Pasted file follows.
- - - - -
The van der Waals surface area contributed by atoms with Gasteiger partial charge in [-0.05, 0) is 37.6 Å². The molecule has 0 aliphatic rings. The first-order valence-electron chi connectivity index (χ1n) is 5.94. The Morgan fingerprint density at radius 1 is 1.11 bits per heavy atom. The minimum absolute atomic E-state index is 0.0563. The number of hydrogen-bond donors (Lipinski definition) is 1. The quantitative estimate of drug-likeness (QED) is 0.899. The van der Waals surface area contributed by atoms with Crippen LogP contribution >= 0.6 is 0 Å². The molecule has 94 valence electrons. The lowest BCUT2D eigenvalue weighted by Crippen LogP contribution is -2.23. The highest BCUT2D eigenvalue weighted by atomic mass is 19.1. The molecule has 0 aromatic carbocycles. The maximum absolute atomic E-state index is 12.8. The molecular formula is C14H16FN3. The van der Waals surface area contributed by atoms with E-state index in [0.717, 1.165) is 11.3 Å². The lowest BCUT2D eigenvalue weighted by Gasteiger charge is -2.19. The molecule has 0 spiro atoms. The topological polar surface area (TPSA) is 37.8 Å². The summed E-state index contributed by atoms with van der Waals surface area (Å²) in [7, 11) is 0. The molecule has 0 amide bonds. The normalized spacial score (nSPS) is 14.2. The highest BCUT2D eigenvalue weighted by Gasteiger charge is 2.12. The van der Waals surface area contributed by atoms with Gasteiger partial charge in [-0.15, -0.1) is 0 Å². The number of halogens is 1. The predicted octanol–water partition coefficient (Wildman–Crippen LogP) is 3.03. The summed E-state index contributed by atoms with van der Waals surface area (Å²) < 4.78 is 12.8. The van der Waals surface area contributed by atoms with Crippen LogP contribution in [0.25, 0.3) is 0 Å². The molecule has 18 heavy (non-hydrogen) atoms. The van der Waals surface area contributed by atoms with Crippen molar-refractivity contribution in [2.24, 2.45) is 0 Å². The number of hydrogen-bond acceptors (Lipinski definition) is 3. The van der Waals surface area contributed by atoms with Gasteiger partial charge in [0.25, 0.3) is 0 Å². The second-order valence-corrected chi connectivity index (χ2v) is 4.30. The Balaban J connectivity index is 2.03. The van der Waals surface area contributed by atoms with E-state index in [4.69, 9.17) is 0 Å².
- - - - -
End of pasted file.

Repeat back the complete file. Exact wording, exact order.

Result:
The van der Waals surface area contributed by atoms with Gasteiger partial charge in [-0.05, 0) is 37.6 Å². The molecule has 0 aliphatic rings. The first-order valence-electron chi connectivity index (χ1n) is 5.94. The Morgan fingerprint density at radius 1 is 1.11 bits per heavy atom. The minimum absolute atomic E-state index is 0.0563. The number of hydrogen-bond donors (Lipinski definition) is 1. The quantitative estimate of drug-likeness (QED) is 0.899. The van der Waals surface area contributed by atoms with Crippen LogP contribution >= 0.6 is 0 Å². The molecule has 94 valence electrons. The lowest BCUT2D eigenvalue weighted by Crippen LogP contribution is -2.23. The highest BCUT2D eigenvalue weighted by atomic mass is 19.1. The molecule has 0 aromatic carbocycles. The maximum absolute atomic E-state index is 12.8. The molecular formula is C14H16FN3. The van der Waals surface area contributed by atoms with E-state index in [0.717, 1.165) is 11.3 Å². The lowest BCUT2D eigenvalue weighted by Gasteiger charge is -2.19. The molecule has 0 spiro atoms. The topological polar surface area (TPSA) is 37.8 Å². The summed E-state index contributed by atoms with van der Waals surface area (Å²) in [7, 11) is 0. The molecule has 0 amide bonds. The normalized spacial score (nSPS) is 14.2. The highest BCUT2D eigenvalue weighted by Gasteiger charge is 2.12. The van der Waals surface area contributed by atoms with Gasteiger partial charge in [-0.15, -0.1) is 0 Å². The number of halogens is 1. The predicted octanol–water partition coefficient (Wildman–Crippen LogP) is 3.03. The summed E-state index contributed by atoms with van der Waals surface area (Å²) < 4.78 is 12.8. The van der Waals surface area contributed by atoms with Crippen LogP contribution in [0.25, 0.3) is 0 Å². The molecule has 18 heavy (non-hydrogen) atoms. The van der Waals surface area contributed by atoms with Crippen molar-refractivity contribution in [2.24, 2.45) is 0 Å². The number of hydrogen-bond acceptors (Lipinski definition) is 3. The van der Waals surface area contributed by atoms with Gasteiger partial charge in [0.25, 0.3) is 0 Å². The second-order valence-corrected chi connectivity index (χ2v) is 4.30. The Balaban J connectivity index is 2.03. The van der Waals surface area contributed by atoms with E-state index in [4.69, 9.17) is 0 Å².